WELLINGTON Shire Council will write to state Environment Minister Lily D’Ambrosio, requesting urgent action to address erosion along the Lake Victoria foreshore at Loch Sport.
Over a long period, Loch Sport residents have raised concerns about shifting sands and coastal erosion on the Crown land area of the Lake Victoria foreshore.
Efforts so far to address erosion issues have had little effect, with erosion continuing along the lake foreshore, placing public and private assets at risk.
Of immediate concern is the area near Seagull Drive.
Residents have taken the issue to the Department of Environment, Land, Water and Planning, but the community is concerned the response from DELWP has been inadequate.
Councillor Garry Stephens said the state government must take a more proactive and strategic approach to coastal erosion in this area and ensure adequate ongoing funding is provided to resolve issues long term.
“If you read the Marine and Coastal Policy, there’s not a lot of confidence there or indication of leadership by the state government to actually address issues relating to coastal hazards,” he said.
“But I’d just like to make the observation that the actions of the state government actually speak louder than words, because they have shown by work that they’ve done on the Inverloch foreshore to keep the Inverloch coast road open.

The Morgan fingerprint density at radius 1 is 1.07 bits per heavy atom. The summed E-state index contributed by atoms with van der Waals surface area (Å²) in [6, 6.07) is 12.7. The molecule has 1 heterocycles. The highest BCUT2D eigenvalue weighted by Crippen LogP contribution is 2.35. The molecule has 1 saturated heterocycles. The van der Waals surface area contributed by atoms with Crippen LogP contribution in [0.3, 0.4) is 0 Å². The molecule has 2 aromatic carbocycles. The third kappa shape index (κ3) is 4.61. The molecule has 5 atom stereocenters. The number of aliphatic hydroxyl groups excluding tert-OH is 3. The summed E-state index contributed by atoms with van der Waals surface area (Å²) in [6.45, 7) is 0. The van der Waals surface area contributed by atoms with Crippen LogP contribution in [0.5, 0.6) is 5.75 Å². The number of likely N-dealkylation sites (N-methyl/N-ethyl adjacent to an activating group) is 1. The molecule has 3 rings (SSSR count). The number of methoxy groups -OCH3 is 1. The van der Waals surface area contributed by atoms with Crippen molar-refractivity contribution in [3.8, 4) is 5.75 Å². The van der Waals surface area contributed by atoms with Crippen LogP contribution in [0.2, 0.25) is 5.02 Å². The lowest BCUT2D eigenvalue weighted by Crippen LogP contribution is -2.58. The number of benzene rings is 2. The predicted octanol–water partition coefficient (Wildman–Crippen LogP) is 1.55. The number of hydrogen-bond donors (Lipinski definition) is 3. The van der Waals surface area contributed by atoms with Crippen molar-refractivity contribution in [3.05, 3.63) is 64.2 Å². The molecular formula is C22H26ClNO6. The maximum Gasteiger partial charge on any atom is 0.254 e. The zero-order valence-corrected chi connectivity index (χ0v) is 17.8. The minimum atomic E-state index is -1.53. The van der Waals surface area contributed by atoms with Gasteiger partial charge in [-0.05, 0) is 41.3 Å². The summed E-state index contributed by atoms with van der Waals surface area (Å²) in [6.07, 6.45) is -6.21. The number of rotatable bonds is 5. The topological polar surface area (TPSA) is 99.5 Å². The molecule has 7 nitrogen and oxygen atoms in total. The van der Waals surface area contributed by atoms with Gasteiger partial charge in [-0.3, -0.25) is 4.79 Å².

“Recently, I noticed that upper house member Jane Garrett made announcements to fund projects of Bullock Island at Lakes Entrance and also to do work on the sea wall at Mallacoota.
“Those projects, and funding made available by the state government, give me hope that the minister will take notice of this current problem at Loch Sport and will take some urgent action to fix up what is in fact, of course, Crown land.
“I think we need to stipulate that this area that’s being eroded is in fact Crown land.”
Gippsland South MLA Danny O’Brien has also written to the minister about the problem.
Meanwhile, council will support a campaign for state and federal governments to fund conservation and land management projects as part of an economic recovery from the coronavirus pandemic.
Council will write to local federal and state members of parliament in support of the proposal from Pew Charitable Trusts on behalf of 70 farming and conservation groups across Australia, including Landcare, National Farmers Federation and Australian Land Conservation Alliance.
While providing a good environmental outcome, Cr Carolyn Crossley said the program, if implemented, would also help local workers and tradespeople who had been affected by the pandemic.
“It’s a program that would cover many areas that local government is interested in – in covering bushfire recovery, national park infrastructure, weed control, invasive animal control, tree planting, marine debris clean-up, supporting Indigenous rangers and various areas that are near and dear to our communities,” she said.